I’ve hit some walls with the writing. I’m not short on ideas, but very much lacking in the discipline of writing, as well as feeling out of sorts with the writing process — being able to go from idea to pages in a way that feels like it’s working. Also, I had a tarot reading in which I was told that my same old, go-to methods and strategies are not working anymore, that I need to blow things up and start anew. This unnerved me.
I don’t have any answers yet, and this isn’t a comprehensive explainer on how I solved this personal writing challenge. But I’ve found some very helpful resources, and already I feel some of that flow coming back to me.
Let me share one right now:
Save the Cat — a popular method originated by Blake Snyder in the screenwriting world — structures the narrative through 15 beats. It essentially distills the necessary plot components and story arc that will drive your characters and concept from the opening scene to the credits. It was developed for scriptwriting, but it can be applied to novels as well — any story, really. To wrap your head around the method, it’s fun to analyze films you know very, very well, and see how the 15 beat structure adheres to those films. For example, try it with The Karate Kid, or Star Wars. It’s also fun to put it through the paces on a film like Mulholland Drive, which is more of a plot puzzle and very esoteric in the way the story unfolds. And yet… You can find the beats in there.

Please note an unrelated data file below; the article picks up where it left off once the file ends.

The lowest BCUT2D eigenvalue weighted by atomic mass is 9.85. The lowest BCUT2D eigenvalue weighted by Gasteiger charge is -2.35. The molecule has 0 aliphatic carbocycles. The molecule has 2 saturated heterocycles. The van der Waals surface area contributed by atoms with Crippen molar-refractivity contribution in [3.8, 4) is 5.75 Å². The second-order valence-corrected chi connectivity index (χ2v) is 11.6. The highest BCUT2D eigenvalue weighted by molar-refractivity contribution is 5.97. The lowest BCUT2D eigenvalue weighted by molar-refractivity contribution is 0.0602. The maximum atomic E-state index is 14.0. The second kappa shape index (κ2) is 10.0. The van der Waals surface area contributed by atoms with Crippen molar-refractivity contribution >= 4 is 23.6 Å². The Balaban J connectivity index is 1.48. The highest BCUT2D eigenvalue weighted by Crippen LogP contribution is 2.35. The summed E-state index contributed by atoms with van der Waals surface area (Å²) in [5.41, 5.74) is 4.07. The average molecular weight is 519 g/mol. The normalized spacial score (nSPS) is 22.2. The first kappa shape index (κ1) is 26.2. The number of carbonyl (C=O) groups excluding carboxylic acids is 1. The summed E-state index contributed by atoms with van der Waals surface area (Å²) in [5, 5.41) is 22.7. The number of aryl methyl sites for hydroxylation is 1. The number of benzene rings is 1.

Here’s a beat sheet for Point Break featured at the Save the Cat website to bring it home for you. I mean, you’ve seen Point Break at least ten times or more, right? And doing this exercise is a fantastic excuse to fire up the movie and give it yet another watch. There is no breaking point with a film like that. It’s a forever thrill ride — “Utah! Get me two!“
I’ve read some great summaries on the Save the Cat method, and played around with the Save the Cat beat sheet guide/template on past and current writing projects. I’ve also watched a couple of very informative videos — one that workshops the framework, and another that explains the beats, making sure to note that each beat does not equal one scene in a movie — some beats are just a scene, while others are sections that include multiple scenes. Very helpful to know.
Here’s a great overview and workshopping video from Reedsy on the Save the Cat method:
And here’s a Film Courage video drilling deeper into each of the 15 beats that features Naomi Beaty, a screenwriting teacher and screenplay consultant, as well as a Save the Cat instructor.
I’m taking all this in to help create better story arc and plot structure. Just running through the beat sheet on some of my past projects, as well as trying to make it work for my current project, is inspiring new ideas and interesting approaches. I’m also in the process of reading and marking up my copy of the Save the Cat book.
Are my blocks unblocked? Not really. But I consider all this progress.
Now let me get back to those beats!